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Deep learning-based ovarian cancer subtypes identification using multi-omics data

Abstract

Background

Identifying molecular subtypes of ovarian cancer is important. Compared to identify subtypes using single omics data, the multi-omics data analysis can utilize more information. Autoencoder has been widely used to construct lower dimensional representation for multi-omics feature integration. However, learning in the deep architectures in Autoencoder is difficult for achieving satisfied generalization performance. To solve this problem, we proposed a novel deep learning-based framework to robustly identify ovarian cancer subtypes by using denoising Autoencoder.

Results

In proposed method, the composite features of multi-omics data in the Cancer Genome Atlas were produced by denoising Autoencoder, and then the generated low-dimensional features were input into k-means for clustering. At last based on the clustering results, we built the light-weighted classification model with L1-penalized logistic regression method. Furthermore, we applied the differential expression analysis and WGCNA analysis to select target genes related to molecular subtypes. We identified 34 biomarkers and 19 KEGG pathways associated with ovarian cancer.

Conclusions

The independent test results in three GEO datasets proved the robustness of our model. The literature reviewing show 19 (56%) biomarkers and 8(42.1%) KEGG pathways identified based on the classification subtypes have been proved to be associated with ovarian cancer. The outcomes indicate that our proposed method is feasible and can provide reliable results.

Peer Review reports

Background

Ovarian cancer is one of the most common gynecologic cancers in the world that rank third after cervical and uterine cancer, and its mortality rate is high. Therefore, it is very important to know more about the ovarian cancer heterogeneity for choosing different treatment responses and predicting patients’ clinical outcomes. One way to research the heterogeneity is identifying different molecular subtypes in ovarian cancer, and many machine learning methods have been proposed for solving this problem [1, 2]. With the development of biological sequencing technology, different kinds of genomic data were utilized for ovarian cancer research: Liu et al. used hierarchical clustering to identify poor prognostic ovarian cancer with mRNA data [3]. Penyige et al. used miRNA expression data for differential expression analysis to find ovarian cancer-associated biomarkers [4]. Bodelon et al. identify ovarian cancer subtypes using DNA methylation profiling with nonnegative matrix factorization (NMF) clustering algorithm [5], Macintyre et al. proved the copy number is related to the ovarian cancer survival and the probability of platinum-resistant relapse by using NMF mixture modeling [6]. Although these data provide different sight on ovarian cancer research, the results is easy to be affected by the noise and missing data in one type of omics data, and the single omics-data can only provide limited information for ovarian cancer research.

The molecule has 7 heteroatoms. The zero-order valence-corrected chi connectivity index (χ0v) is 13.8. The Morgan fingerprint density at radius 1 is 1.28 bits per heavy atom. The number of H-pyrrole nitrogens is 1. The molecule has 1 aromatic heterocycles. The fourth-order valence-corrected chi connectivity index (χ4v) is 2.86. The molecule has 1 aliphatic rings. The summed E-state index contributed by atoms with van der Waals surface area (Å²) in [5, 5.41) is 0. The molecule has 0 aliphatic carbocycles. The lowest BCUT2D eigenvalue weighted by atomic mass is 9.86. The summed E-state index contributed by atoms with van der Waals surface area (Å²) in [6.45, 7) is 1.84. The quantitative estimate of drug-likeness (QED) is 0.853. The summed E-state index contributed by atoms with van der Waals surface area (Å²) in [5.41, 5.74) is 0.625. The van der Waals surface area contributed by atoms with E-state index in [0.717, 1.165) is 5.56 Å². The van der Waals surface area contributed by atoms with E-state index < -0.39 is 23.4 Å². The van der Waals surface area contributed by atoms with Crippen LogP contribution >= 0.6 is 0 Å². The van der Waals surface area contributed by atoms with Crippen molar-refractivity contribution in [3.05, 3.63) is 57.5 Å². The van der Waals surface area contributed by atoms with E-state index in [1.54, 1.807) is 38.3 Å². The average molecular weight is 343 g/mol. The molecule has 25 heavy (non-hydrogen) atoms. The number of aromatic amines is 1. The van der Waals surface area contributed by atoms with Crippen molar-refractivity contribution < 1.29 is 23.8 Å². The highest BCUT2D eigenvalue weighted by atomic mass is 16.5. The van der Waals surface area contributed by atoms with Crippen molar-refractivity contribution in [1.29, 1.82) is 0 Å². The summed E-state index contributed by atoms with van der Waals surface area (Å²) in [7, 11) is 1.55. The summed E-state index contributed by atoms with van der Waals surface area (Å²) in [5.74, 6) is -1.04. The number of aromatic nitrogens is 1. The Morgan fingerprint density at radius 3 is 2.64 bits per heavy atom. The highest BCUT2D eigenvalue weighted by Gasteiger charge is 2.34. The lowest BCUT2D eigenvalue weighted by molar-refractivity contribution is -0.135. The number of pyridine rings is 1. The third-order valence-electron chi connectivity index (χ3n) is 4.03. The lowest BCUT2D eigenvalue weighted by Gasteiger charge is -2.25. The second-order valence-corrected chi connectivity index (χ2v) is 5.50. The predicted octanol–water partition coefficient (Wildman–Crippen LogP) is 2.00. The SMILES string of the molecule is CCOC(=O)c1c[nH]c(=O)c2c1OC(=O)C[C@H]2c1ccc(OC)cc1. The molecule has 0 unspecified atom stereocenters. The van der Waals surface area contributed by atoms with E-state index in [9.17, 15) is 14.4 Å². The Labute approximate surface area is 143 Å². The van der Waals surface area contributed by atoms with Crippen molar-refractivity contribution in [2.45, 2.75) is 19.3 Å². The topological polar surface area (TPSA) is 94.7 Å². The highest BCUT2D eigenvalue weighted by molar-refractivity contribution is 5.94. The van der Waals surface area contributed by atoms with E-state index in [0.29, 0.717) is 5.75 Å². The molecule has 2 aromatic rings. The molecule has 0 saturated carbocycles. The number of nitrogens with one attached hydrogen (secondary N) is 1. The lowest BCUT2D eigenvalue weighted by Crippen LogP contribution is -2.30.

In recently years, the Cancer Genome Atlas (TCGA) shared multiple omics data from tens of thousands of samples from 38 cancer types, making it possible to use multi-omics data for cancer subtype identification. Considering the high dimensional features in multi-omics data integration, the traditional methods such as k-means cannot achieve satisfied performance for clustering. Therefore, many different unsupervised learning methods were designed to deal with high dimensional features. Witten and Tibshirani proposed a Sparse K-means (SparseK) for cancer subtype identification by using an adaptively chosen subset of the features [7]; Xie et al. used iCluster to identify novel molecular subtypes of high-grade serous ovarian cancer by the integration of gene expression and proteomics data [8]. Another way to improve the clustering performance is to reduce the dimensionality of features before using clustering method. Principal component analysis (PCA) is one of the most widely used method for dimensionality reduction. In Aelex’s study, PCA was applied to reconstruct the gene features and the clustering method k-means was used for distinguishing subtypes of breast cancer using the reconstructed features [9]. Nevertheless, PCA is one of the linear dimensionality reduction method, which means the function mapping from high-dimensional space to low-dimensional space is linear. However, in many cases, linear mapping may not get the desired results. The kernel PCA (KPCA) was proposed for solving this problem that can be seen as an extension of PCA using additional kernel function. Compared to PCA, the performance of processing nonlinear data in KPCA was improved. Ha et al. used the logistic regression method with the features reconstructed by KPCA for cancer classification [10]. With the development of deep learning technology, Autoencoder (AE) was designed to construct lower dimensional representation for integrating the multi-omics data. Chaudhary et al. employed AE to reconstruct low dimensional representation from three types of omics data (mRNA, miRNA and DNA methylation), and input them into k-means to identify different molecular subtypes of the liver hepatocellular carcinoma [11]. The result in [11] demonstrates the advanced performance of deep learning on high-dimensional feature clustering. Nevertheless, the generated lower dimensional representation was easy to be affected by the noise in the input data because the input and output are equal in AE framework. Due to the lack of robustness of AE, it is difficult to extract the most informative features from high-dimensional multi-omics data in practical applications.